Last week I was describing my work to a supply chain expert who wants to up-skill in sustainability and ethics but doesn’t want to do years of training or study.

He asked me: What is the one thing I need to know in order to help brands and suppliers create more sustainable supply chains and fashion products?

My answer was simple: Lifecycle Thinking

He said: Even if I’m not a designer?

I said: YES!

For years, brands and designers have created fashion products and business models based on a linear system that does not account for the ‘true costs’ to ecosystems and people.

But if you want to create an authentic sustainability strategy for your brand or create fashion products that are truly sustainable, then you have to start with Lifecycle Thinking.

So how does it work? In lifecycle thinking, you consider impacts across criteria such as water use, toxicity and carbon emissions. You consider impacts from raw materials through the use stage and finally to end-of-life of the product or garment. Once you start seeing products and materials within this ‘system’, you start to understand the whole picture  and where you can make improvements. It also asks you to think about what happens at the end-of-life of the garment and whether you have designed in a solution for recycling or take-back. And finally, you start to understand that there are always trade-offs with creating fashion products  –  for example, a cotton t-shirt has relatively minimal carbon impacts in the growing and production stage whereas a polyester garment is intensive in this first stage but fares better in the washing and use phase.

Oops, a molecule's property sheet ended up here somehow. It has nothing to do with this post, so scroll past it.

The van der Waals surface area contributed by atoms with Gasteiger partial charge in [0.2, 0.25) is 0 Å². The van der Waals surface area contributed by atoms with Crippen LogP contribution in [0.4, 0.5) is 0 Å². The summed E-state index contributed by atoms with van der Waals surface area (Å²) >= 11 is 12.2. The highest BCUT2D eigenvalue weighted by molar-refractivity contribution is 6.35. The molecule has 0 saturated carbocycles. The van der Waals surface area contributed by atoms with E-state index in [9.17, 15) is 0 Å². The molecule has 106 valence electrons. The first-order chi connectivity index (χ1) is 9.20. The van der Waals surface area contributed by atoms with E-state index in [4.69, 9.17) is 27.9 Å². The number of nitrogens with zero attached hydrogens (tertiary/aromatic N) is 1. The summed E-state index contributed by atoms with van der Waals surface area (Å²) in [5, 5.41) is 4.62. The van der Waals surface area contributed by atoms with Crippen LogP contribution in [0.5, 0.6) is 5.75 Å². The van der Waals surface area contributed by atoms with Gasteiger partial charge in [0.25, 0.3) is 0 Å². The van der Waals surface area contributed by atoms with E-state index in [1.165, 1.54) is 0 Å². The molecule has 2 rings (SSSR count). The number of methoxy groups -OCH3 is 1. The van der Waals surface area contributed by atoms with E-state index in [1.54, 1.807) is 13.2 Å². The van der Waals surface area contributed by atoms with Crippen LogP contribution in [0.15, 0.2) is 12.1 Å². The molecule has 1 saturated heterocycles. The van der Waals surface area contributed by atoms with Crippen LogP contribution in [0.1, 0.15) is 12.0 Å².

And this will then force you to think about what materials you are choosing and why (for example, if your core values are animal rights issues/vegan, are you willing to include plastic-based materials as an alternative which bring their own set of impacts and issues?). This creates a deep empathy for everything and everyone in your supply chains. You also start to care more and be much more intentional in your design and development process. Ultimately you are being asked to think deeply about your values and what you are willing to ‘trade-off’ or not.

So Lifecycle Thinking is not just a design and product development principle – it’s a whole different mindset that forces you to be authentic and will be transformative for your business and for yourself!

If you want to learn more about Lifecycle Thinking and a Lifecycle Mindset – Ill be teaching it at the 1 Day Intensive Sustainable Fashion Masterclass in Byron Bay on Saturday 21st March.